Jennifer Merin (WOMENSENEWS)–April has already sprung some great movies so let’s catch up.

On April 1, from France, came director Caroline Botero’s "Queen to Play." Helene (Sandrine Bonnaire), a middle-aged cleaning lady, discovers a gift for playing chess that offers an escape from the humdrum, a road to self discovery, inspiration to her daughter (Alexandra Gentile) and a challenge to her married life. Botero adapted it from Bertina Henrich’s novel, "Joyeuse" (the film’s French title) and the story is rich with moving mother-daughter moments, including a lovely dance sequence. Kevin Kline, in his first role in French, plays Helene’s chess mentor; Francis Renaud is her husband. Shot in Corsica, the film is gloriously cinematic.

Another April 1 release was Danish director Susanne Bier’s "In a Better World," a dramatic narrative about two troubled boys who bond to resist a gang of bullies in a school in rural Denmark. Both boys feel neglected by their loving but workaholic single fathers. The boys get into increasingly dangerous situations that eventually demand their fathers’ attention. "In a Better World" probes how and whether children can be taught and expected to follow nonviolent behavior in a violence-plagued world. This compelling film won the 2011 Oscar for "Best Foreign Language Film."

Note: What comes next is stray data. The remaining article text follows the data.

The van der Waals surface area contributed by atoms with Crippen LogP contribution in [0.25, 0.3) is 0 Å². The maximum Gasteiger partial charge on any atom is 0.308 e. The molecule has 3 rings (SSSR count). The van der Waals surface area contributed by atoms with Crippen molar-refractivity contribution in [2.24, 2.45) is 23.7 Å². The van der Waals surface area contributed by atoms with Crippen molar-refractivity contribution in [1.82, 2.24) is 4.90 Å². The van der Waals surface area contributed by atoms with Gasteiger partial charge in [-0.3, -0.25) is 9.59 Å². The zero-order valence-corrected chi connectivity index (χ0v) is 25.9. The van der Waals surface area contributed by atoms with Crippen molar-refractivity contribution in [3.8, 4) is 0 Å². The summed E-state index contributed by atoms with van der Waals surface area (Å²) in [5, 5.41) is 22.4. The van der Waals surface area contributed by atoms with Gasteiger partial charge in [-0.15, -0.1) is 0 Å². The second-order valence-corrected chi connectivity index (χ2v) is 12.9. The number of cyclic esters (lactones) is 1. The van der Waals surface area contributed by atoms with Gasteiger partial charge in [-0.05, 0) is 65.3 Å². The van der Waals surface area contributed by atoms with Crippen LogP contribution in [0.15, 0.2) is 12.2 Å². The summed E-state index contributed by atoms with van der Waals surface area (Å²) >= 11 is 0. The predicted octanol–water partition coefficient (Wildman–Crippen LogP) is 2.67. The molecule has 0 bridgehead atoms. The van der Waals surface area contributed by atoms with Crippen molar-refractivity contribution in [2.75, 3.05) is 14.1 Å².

Opening today in limited release, "Meek’s Cutoff" is director Kelly Reichardt’s first foray into the Western genre. The film is about a small group of pioneer families who hire a miscreant trail guide (Bruce Greenwood) and find themselves lost and desperate in a vast, desolate, bone-dry desert. Ultimately, their survival is at stake. When the women in this film are pushed to their limits, they find hidden reserves of willpower. The characters are beautifully written by Reichardt, and brilliantly portrayed by Michelle Williams (a regular in Reichardt’s films), Zoe Kazan and Shirley Henderson.

Doc Examines Dunbar’s Life

Opening on April 27, "The Arbor" is artist Clio Bernard’s fascinating first film. It’s a documentary about Andrea Dunbar, the English dramatist whose autobiographical plays exposed what life was like for the working poor who live in Midlands "estates," or public housing, during the 1970s. Dunbar, who had two daughters and one son fathered by three different men, died in 1990 at age 29. In cutting-edge nonfiction style, Bernard uses tight close ups of actors lip synching to audio-only interviews conducted with Dunbar’s surviving family and friends. Bernard’s daring blend of nonfiction and narrative elements makes for a compelling cinematic biography.

Maternal influence is the theme of two other April openers.

In "Two Gates of Sleep," set in the isolation of rural Mississippi, two brothers attend to their mother (Karen Young) during her terminal illness and then carry her coffin on an extremely arduous journey through uncharted wilderness to the burial place of her choice. The film is slow paced and the dialogue is spare, with an engaging meditative quality. The actors give subtle and finely crafted performances. In theaters from April 1.